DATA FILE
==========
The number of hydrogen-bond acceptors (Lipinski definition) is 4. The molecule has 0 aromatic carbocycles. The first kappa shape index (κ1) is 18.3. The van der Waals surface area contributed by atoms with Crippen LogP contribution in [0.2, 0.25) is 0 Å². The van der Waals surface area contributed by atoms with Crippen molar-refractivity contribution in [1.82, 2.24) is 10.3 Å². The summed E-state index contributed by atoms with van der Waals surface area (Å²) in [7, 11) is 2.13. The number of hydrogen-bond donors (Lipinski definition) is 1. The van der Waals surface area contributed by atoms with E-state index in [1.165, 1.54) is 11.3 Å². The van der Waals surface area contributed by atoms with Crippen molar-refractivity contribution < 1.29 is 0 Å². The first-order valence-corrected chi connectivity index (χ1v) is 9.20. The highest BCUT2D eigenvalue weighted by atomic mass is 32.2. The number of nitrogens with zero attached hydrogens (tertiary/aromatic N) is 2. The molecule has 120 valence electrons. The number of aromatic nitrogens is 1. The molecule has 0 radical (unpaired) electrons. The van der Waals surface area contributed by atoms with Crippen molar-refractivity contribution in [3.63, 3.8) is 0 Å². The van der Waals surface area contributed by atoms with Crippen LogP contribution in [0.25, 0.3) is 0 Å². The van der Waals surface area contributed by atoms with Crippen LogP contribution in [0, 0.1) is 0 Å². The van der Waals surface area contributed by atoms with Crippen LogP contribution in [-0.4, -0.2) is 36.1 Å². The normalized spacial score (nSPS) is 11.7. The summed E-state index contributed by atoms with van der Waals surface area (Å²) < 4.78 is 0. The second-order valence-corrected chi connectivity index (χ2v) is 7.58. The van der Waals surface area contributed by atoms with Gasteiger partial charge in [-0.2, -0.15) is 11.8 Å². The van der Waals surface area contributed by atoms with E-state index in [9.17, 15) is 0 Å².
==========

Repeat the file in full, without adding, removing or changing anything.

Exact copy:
The number of hydrogen-bond acceptors (Lipinski definition) is 4. The molecule has 0 aromatic carbocycles. The first kappa shape index (κ1) is 18.3. The van der Waals surface area contributed by atoms with Crippen LogP contribution in [0.2, 0.25) is 0 Å². The van der Waals surface area contributed by atoms with Crippen molar-refractivity contribution in [1.82, 2.24) is 10.3 Å². The summed E-state index contributed by atoms with van der Waals surface area (Å²) in [7, 11) is 2.13. The number of hydrogen-bond donors (Lipinski definition) is 1. The van der Waals surface area contributed by atoms with E-state index in [1.165, 1.54) is 11.3 Å². The van der Waals surface area contributed by atoms with Crippen molar-refractivity contribution < 1.29 is 0 Å². The first-order valence-corrected chi connectivity index (χ1v) is 9.20. The highest BCUT2D eigenvalue weighted by atomic mass is 32.2. The number of nitrogens with zero attached hydrogens (tertiary/aromatic N) is 2. The molecule has 120 valence electrons. The number of aromatic nitrogens is 1. The molecule has 0 radical (unpaired) electrons. The van der Waals surface area contributed by atoms with Crippen molar-refractivity contribution in [3.63, 3.8) is 0 Å². The van der Waals surface area contributed by atoms with Crippen LogP contribution in [0.25, 0.3) is 0 Å². The van der Waals surface area contributed by atoms with Crippen LogP contribution in [0, 0.1) is 0 Å². The van der Waals surface area contributed by atoms with Crippen LogP contribution in [-0.4, -0.2) is 36.1 Å². The normalized spacial score (nSPS) is 11.7. The summed E-state index contributed by atoms with van der Waals surface area (Å²) < 4.78 is 0. The second-order valence-corrected chi connectivity index (χ2v) is 7.58. The van der Waals surface area contributed by atoms with Gasteiger partial charge in [-0.2, -0.15) is 11.8 Å². The van der Waals surface area contributed by atoms with E-state index in [9.17, 15) is 0 Å².